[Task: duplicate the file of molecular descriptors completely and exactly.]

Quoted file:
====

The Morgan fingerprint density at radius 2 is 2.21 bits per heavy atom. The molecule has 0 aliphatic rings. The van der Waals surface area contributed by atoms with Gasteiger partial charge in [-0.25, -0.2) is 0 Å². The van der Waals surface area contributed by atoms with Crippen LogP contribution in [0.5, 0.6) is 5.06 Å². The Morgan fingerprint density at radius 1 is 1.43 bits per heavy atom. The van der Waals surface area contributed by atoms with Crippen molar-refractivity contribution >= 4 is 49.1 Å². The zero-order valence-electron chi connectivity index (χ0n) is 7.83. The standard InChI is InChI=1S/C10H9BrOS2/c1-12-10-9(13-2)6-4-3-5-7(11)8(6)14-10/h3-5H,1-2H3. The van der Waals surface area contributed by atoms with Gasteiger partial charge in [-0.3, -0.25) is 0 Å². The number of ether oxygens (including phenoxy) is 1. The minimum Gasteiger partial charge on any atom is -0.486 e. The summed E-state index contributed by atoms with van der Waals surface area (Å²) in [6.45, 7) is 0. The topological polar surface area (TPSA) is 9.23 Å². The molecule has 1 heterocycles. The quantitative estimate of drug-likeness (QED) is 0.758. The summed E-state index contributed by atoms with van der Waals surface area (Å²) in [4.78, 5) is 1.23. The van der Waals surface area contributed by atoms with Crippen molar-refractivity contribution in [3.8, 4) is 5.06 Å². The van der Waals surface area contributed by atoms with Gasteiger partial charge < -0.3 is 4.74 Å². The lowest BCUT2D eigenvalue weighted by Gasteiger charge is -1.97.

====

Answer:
The Morgan fingerprint density at radius 2 is 2.21 bits per heavy atom. The molecule has 0 aliphatic rings. The van der Waals surface area contributed by atoms with Gasteiger partial charge in [-0.25, -0.2) is 0 Å². The van der Waals surface area contributed by atoms with Crippen LogP contribution in [0.5, 0.6) is 5.06 Å². The Morgan fingerprint density at radius 1 is 1.43 bits per heavy atom. The van der Waals surface area contributed by atoms with Crippen molar-refractivity contribution >= 4 is 49.1 Å². The zero-order valence-electron chi connectivity index (χ0n) is 7.83. The standard InChI is InChI=1S/C10H9BrOS2/c1-12-10-9(13-2)6-4-3-5-7(11)8(6)14-10/h3-5H,1-2H3. The van der Waals surface area contributed by atoms with Gasteiger partial charge in [-0.3, -0.25) is 0 Å². The number of ether oxygens (including phenoxy) is 1. The minimum Gasteiger partial charge on any atom is -0.486 e. The summed E-state index contributed by atoms with van der Waals surface area (Å²) in [6.45, 7) is 0. The topological polar surface area (TPSA) is 9.23 Å². The molecule has 1 heterocycles. The quantitative estimate of drug-likeness (QED) is 0.758. The summed E-state index contributed by atoms with van der Waals surface area (Å²) in [4.78, 5) is 1.23. The van der Waals surface area contributed by atoms with Crippen molar-refractivity contribution in [3.8, 4) is 5.06 Å². The van der Waals surface area contributed by atoms with Gasteiger partial charge < -0.3 is 4.74 Å². The lowest BCUT2D eigenvalue weighted by Gasteiger charge is -1.97.